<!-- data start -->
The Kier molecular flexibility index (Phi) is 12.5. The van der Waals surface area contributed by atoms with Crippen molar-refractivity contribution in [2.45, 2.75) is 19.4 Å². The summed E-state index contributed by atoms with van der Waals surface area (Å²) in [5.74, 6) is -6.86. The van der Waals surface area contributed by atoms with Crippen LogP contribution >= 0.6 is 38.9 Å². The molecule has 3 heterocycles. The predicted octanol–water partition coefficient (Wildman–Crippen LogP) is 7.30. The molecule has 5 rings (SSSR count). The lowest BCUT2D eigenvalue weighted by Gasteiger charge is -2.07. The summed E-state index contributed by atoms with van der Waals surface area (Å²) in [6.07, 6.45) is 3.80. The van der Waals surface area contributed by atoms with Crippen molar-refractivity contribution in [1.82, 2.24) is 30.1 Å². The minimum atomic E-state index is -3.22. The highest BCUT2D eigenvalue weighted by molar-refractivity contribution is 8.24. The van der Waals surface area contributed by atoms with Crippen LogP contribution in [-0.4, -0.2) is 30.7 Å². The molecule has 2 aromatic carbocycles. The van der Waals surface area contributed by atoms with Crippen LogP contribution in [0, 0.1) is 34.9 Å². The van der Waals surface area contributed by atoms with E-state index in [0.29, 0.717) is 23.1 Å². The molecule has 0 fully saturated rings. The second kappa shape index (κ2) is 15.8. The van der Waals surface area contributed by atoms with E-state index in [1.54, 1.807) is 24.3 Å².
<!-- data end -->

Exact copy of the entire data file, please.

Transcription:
The Kier molecular flexibility index (Phi) is 12.5. The van der Waals surface area contributed by atoms with Crippen molar-refractivity contribution in [2.45, 2.75) is 19.4 Å². The summed E-state index contributed by atoms with van der Waals surface area (Å²) in [5.74, 6) is -6.86. The van der Waals surface area contributed by atoms with Crippen LogP contribution >= 0.6 is 38.9 Å². The molecule has 3 heterocycles. The predicted octanol–water partition coefficient (Wildman–Crippen LogP) is 7.30. The molecule has 5 rings (SSSR count). The lowest BCUT2D eigenvalue weighted by Gasteiger charge is -2.07. The summed E-state index contributed by atoms with van der Waals surface area (Å²) in [6.07, 6.45) is 3.80. The van der Waals surface area contributed by atoms with Crippen molar-refractivity contribution in [1.82, 2.24) is 30.1 Å². The minimum atomic E-state index is -3.22. The highest BCUT2D eigenvalue weighted by molar-refractivity contribution is 8.24. The van der Waals surface area contributed by atoms with Crippen LogP contribution in [-0.4, -0.2) is 30.7 Å². The molecule has 2 aromatic carbocycles. The van der Waals surface area contributed by atoms with Crippen LogP contribution in [0, 0.1) is 34.9 Å². The van der Waals surface area contributed by atoms with E-state index in [0.29, 0.717) is 23.1 Å². The molecule has 0 fully saturated rings. The second kappa shape index (κ2) is 15.8. The van der Waals surface area contributed by atoms with E-state index in [1.54, 1.807) is 24.3 Å².